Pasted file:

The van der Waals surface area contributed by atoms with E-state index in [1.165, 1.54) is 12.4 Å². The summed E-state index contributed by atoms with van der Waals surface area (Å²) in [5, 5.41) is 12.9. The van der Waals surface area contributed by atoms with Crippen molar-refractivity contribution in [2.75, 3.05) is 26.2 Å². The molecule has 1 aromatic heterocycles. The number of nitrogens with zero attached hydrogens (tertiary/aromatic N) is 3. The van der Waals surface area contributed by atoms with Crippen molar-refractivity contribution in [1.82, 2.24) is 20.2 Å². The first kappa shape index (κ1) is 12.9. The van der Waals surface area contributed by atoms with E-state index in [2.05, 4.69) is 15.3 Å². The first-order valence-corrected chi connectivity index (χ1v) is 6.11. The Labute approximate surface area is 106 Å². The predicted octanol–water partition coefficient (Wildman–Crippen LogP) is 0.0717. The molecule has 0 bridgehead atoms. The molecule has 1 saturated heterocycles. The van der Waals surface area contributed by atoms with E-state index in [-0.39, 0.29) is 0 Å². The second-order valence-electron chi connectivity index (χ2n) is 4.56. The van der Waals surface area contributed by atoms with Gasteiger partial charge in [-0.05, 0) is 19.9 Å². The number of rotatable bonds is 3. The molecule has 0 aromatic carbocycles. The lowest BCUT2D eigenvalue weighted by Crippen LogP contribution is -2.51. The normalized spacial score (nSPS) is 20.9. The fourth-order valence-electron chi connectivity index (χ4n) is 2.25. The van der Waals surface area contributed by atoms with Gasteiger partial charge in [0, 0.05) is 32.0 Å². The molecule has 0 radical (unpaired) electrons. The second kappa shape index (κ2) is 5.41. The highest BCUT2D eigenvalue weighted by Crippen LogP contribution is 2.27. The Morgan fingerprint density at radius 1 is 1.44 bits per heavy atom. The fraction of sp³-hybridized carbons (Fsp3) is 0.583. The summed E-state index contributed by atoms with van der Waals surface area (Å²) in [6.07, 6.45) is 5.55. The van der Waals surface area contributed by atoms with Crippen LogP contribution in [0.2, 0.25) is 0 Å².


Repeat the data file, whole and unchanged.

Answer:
The van der Waals surface area contributed by atoms with E-state index in [1.165, 1.54) is 12.4 Å². The summed E-state index contributed by atoms with van der Waals surface area (Å²) in [5, 5.41) is 12.9. The van der Waals surface area contributed by atoms with Crippen molar-refractivity contribution in [2.75, 3.05) is 26.2 Å². The molecule has 1 aromatic heterocycles. The number of nitrogens with zero attached hydrogens (tertiary/aromatic N) is 3. The van der Waals surface area contributed by atoms with Crippen molar-refractivity contribution in [1.82, 2.24) is 20.2 Å². The first kappa shape index (κ1) is 12.9. The van der Waals surface area contributed by atoms with E-state index in [2.05, 4.69) is 15.3 Å². The first-order valence-corrected chi connectivity index (χ1v) is 6.11. The Labute approximate surface area is 106 Å². The predicted octanol–water partition coefficient (Wildman–Crippen LogP) is 0.0717. The molecule has 0 bridgehead atoms. The molecule has 1 saturated heterocycles. The van der Waals surface area contributed by atoms with E-state index in [-0.39, 0.29) is 0 Å². The second-order valence-electron chi connectivity index (χ2n) is 4.56. The van der Waals surface area contributed by atoms with Gasteiger partial charge in [-0.05, 0) is 19.9 Å². The number of rotatable bonds is 3. The molecule has 0 aromatic carbocycles. The lowest BCUT2D eigenvalue weighted by Crippen LogP contribution is -2.51. The normalized spacial score (nSPS) is 20.9. The fourth-order valence-electron chi connectivity index (χ4n) is 2.25. The van der Waals surface area contributed by atoms with Gasteiger partial charge in [0, 0.05) is 32.0 Å². The molecule has 0 radical (unpaired) electrons. The second kappa shape index (κ2) is 5.41. The highest BCUT2D eigenvalue weighted by Crippen LogP contribution is 2.27. The Morgan fingerprint density at radius 1 is 1.44 bits per heavy atom. The fraction of sp³-hybridized carbons (Fsp3) is 0.583. The summed E-state index contributed by atoms with van der Waals surface area (Å²) in [6.07, 6.45) is 5.55. The van der Waals surface area contributed by atoms with Crippen LogP contribution in [0.2, 0.25) is 0 Å².